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Interview: Jamie Lidell

9th October 2008

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Jamie Lidell, the bespectacled, soul-belting, noise-sampling connoisseur, has travelled back and forth across the world while blowing into coconuts to bring you his funky third studio album, Jim.

Jamie LidellSelf-taught with a little help from the “dodgy guy around town,” Lidell honed his talents across East Anglia before jetting off to chilly Berlin. He’s about to tour with a full band for the first time, and some new lamé outfits no doubt, but where did Britain’s brightest harmonious kid start out? In an ice-rink with The Prodigy, obviously. “It was my first big gig,” he says. “So that was a major learning experience for me.”

Lidell met a guy in Brampton, when he was still playing rave tracks, who he says - in his best cockney accent - pinned him down with an “Oi mate, you got a sampler? We’re gonna make tracks ok?” and the rest is glittering history. “He showed me the ropes - how to sample, get some breaks in, and he put me on his stage. He was running a dodgy party and The Prodigy were playing.”

Only 16 years-old at the time, Lidell had managed to combine his first rave with playing one. “I hadn’t been to a rave so I was like ‘Why is everyone so into this music? Ecstasy? Ah. You mean people will dance to any old crap?’” Clearly happy to joke about himself, Lidell constantly drops odd phrases into the conversation and references a superfluous schizophrenia. But beneath the laughter and mischievous eyes is a man that takes his music extremely seriously. “I just want what’s best for the music and I try to stay focused on that as a priority.”

But back in the day music was still a hobby for Lidell. He didn’t have a band, he didn’t play gigs, and he didn’t have that much motivation. “I just had a laugh playing my guitar with my mates. Some of them wanted to sing and I’d do a beat for them, you know? I was really into it as a relaxing hobby, something I could get my head into when everything else was s**t.”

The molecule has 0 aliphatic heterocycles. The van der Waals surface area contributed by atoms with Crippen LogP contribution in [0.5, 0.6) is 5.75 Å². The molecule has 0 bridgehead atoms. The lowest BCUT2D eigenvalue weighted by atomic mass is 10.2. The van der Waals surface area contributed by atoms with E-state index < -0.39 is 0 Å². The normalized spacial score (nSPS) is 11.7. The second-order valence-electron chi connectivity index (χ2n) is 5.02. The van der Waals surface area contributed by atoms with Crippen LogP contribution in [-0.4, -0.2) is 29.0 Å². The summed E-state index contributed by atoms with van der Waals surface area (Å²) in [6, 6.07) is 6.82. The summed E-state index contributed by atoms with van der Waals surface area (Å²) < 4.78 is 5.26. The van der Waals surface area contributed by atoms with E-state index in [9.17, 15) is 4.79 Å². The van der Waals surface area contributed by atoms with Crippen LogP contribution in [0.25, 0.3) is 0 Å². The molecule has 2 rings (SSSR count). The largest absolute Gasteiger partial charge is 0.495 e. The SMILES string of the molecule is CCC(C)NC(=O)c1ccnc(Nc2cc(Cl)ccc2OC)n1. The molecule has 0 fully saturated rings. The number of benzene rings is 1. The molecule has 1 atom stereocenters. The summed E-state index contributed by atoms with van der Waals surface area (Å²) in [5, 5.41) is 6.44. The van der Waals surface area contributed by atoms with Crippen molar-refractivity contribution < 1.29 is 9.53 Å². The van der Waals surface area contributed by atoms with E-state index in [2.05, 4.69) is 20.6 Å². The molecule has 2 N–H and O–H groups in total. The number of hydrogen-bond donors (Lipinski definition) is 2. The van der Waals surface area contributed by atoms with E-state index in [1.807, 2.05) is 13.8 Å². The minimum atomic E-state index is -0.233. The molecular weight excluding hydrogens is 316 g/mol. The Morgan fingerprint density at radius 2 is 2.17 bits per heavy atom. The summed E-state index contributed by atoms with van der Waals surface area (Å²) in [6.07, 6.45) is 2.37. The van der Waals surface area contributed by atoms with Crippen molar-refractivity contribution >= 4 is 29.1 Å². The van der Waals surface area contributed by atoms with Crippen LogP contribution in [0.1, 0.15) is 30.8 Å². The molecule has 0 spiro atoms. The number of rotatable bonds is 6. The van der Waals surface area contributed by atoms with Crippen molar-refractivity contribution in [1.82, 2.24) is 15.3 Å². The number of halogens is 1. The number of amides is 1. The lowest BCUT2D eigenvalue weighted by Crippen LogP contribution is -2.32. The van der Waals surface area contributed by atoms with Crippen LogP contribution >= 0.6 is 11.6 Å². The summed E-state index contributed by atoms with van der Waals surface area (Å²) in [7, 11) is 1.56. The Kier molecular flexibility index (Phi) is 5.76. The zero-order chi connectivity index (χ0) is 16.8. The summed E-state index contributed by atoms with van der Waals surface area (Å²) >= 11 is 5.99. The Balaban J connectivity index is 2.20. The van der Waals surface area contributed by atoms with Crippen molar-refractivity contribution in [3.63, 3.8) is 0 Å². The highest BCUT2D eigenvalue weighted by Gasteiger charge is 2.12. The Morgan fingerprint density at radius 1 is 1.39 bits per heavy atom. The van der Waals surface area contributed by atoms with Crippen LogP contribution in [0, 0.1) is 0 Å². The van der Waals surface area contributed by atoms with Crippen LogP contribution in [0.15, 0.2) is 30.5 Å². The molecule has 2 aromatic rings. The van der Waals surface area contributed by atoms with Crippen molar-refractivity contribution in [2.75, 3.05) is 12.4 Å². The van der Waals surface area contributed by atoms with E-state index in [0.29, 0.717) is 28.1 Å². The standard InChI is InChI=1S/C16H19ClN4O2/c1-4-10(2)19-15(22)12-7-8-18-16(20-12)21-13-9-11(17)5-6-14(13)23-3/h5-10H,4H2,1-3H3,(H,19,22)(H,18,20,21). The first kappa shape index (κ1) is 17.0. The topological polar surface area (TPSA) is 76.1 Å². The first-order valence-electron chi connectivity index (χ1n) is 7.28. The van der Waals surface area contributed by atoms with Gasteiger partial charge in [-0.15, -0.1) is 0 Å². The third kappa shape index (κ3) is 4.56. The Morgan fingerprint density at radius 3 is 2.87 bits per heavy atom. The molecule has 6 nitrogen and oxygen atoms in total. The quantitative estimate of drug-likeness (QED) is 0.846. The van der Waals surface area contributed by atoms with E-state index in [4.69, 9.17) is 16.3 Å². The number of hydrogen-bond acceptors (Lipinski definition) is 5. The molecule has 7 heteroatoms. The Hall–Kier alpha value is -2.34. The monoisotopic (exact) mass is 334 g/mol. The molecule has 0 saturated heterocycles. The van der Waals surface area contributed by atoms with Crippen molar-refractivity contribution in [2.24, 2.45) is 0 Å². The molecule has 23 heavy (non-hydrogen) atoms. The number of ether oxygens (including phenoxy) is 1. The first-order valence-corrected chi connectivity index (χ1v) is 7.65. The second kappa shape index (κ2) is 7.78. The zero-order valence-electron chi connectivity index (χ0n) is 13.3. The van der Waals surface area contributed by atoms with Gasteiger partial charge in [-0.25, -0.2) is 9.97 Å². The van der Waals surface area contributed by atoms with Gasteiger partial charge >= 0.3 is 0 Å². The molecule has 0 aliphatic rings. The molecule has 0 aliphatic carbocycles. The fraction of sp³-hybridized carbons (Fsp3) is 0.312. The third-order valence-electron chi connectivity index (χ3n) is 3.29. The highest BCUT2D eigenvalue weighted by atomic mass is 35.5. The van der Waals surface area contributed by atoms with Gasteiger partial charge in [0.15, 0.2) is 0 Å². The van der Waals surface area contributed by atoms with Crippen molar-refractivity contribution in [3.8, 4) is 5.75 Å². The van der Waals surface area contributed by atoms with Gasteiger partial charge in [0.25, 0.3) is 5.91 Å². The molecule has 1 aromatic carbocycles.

It was only when he sent a tape to his friend, who proceeded to play it to an A&R guy in London that Lidell began falling into the techno scene and embarked on his journey to Jim. He fled to Brighton to work with Christian Vogel on their rave project, Super Collider, before tiring of the “bunch of lay about punks” that inhabit the south sea and landed in Berlin to be with his girlfriend and work with Mocky (Peaches, Feist). Together, they started taking a more melodic route compared to Lidell’s electronic past. “I’m one of those guys who just falls into a crew. Here in Berlin my crew is Mocky and a bunch of musicians. The best way I can integrate myself and expand and grow with those people is to make more musical orientated stuff rather than electronic stuff because I feel like I’d be isolated if I did that.”

Despite Germany’s experimental vibe, with such luminaries as Kraftwerk and Can, Lidell ended up producing some of his most soulful music there. But now he’s bored again and is on the cusp of moving to Paris. “I’m a little bit sick of Berlin. It’s had too much activity and I think it’s past its prime for me.” Plus, he also favours the more traditional studios of Paris compared to the cold Berlin ones. He just doesn’t want to fall into the trap of making cheesy pop music.

“The French have awful Chanson [corny French ballads] that’s just fucking terrible and they insist on filling the radio with it. It’s like their national pride. I’ll probably fall in with some of the electronic players and try to make some kind of hybrid funk.” But it’s hard to imagine how more hybrid he can go, when he’s already mixed a variety of disco-funk noise into Jim and glazed it with exploding harmonies that James Brown would be proud of.

Three songs recorded in Paris, tracked in LA and polished off in Berlin; Jim took over three different countries to match Lidell’s spontaneous personality, and of course his pernickety approach to production. “I don’t have a great studio here [Berlin]. I have a nice post-production space and a pre-production space. And while doing the tour in 2006 with Beck, I met Justin Stanley, who I got along with really great and he always said that I was welcome to go to his studio and have a play. So I did that once and I loved it. It’s a really small, approachable place in LA. It’s like a home studio - nicely equipped with a good sound. It really beats Berlin in terms of the sheer amount of Vitamin C in the air, or Vitamin D or whatever you get. The vitamin-enriched mind-state from being in an organic LA setting - I needed that to infuse these songs I’d been writing with Mocky.”

And it wasn’t just countries that were in abundance with Jim. Lidell and Mocky produced it, but Stanley played executive producer because according to Lidell, when you work on something as a co-producer, you have a financial investment to make it work, and this enforces a trust between you.